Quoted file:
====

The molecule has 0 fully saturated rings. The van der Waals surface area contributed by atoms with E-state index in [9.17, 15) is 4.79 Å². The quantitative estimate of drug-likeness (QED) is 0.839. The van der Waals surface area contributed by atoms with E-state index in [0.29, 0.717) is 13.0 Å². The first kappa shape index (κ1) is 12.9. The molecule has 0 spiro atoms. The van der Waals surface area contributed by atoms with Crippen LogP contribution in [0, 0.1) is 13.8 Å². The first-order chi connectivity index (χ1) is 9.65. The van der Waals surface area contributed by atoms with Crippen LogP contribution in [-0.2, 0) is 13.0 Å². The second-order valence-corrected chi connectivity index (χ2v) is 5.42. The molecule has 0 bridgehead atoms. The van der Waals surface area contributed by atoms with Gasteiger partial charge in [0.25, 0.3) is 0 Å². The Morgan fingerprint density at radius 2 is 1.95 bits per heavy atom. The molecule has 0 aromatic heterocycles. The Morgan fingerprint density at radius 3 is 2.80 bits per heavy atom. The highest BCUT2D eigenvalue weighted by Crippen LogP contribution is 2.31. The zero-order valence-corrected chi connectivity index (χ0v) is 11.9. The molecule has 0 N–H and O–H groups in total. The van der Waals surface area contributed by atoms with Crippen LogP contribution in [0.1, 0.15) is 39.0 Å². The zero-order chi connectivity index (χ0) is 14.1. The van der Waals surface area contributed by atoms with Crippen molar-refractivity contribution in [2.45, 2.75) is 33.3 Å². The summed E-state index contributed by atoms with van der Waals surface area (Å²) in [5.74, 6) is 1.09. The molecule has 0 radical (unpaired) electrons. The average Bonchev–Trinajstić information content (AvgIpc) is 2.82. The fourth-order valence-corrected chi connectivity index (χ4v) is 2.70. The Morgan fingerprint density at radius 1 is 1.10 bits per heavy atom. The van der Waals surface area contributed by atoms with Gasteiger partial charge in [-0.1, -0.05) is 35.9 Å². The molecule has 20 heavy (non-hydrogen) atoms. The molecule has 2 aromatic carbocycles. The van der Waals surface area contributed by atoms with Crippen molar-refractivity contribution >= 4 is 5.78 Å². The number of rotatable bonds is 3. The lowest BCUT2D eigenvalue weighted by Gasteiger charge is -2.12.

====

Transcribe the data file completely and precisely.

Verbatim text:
The molecule has 0 fully saturated rings. The van der Waals surface area contributed by atoms with E-state index in [9.17, 15) is 4.79 Å². The quantitative estimate of drug-likeness (QED) is 0.839. The van der Waals surface area contributed by atoms with E-state index in [0.29, 0.717) is 13.0 Å². The first kappa shape index (κ1) is 12.9. The molecule has 0 spiro atoms. The van der Waals surface area contributed by atoms with Crippen LogP contribution in [0, 0.1) is 13.8 Å². The first-order chi connectivity index (χ1) is 9.65. The van der Waals surface area contributed by atoms with Crippen LogP contribution in [-0.2, 0) is 13.0 Å². The second-order valence-corrected chi connectivity index (χ2v) is 5.42. The molecule has 0 bridgehead atoms. The van der Waals surface area contributed by atoms with Gasteiger partial charge in [0.25, 0.3) is 0 Å². The Morgan fingerprint density at radius 2 is 1.95 bits per heavy atom. The molecule has 0 aromatic heterocycles. The Morgan fingerprint density at radius 3 is 2.80 bits per heavy atom. The highest BCUT2D eigenvalue weighted by Crippen LogP contribution is 2.31. The zero-order valence-corrected chi connectivity index (χ0v) is 11.9. The molecule has 0 N–H and O–H groups in total. The van der Waals surface area contributed by atoms with Crippen LogP contribution in [0.1, 0.15) is 39.0 Å². The zero-order chi connectivity index (χ0) is 14.1. The van der Waals surface area contributed by atoms with Crippen molar-refractivity contribution in [2.45, 2.75) is 33.3 Å². The summed E-state index contributed by atoms with van der Waals surface area (Å²) in [5.74, 6) is 1.09. The molecule has 0 radical (unpaired) electrons. The average Bonchev–Trinajstić information content (AvgIpc) is 2.82. The fourth-order valence-corrected chi connectivity index (χ4v) is 2.70. The Morgan fingerprint density at radius 1 is 1.10 bits per heavy atom. The van der Waals surface area contributed by atoms with Gasteiger partial charge in [-0.1, -0.05) is 35.9 Å². The molecule has 20 heavy (non-hydrogen) atoms. The molecule has 2 aromatic carbocycles. The van der Waals surface area contributed by atoms with Crippen molar-refractivity contribution >= 4 is 5.78 Å². The number of rotatable bonds is 3. The lowest BCUT2D eigenvalue weighted by Gasteiger charge is -2.12.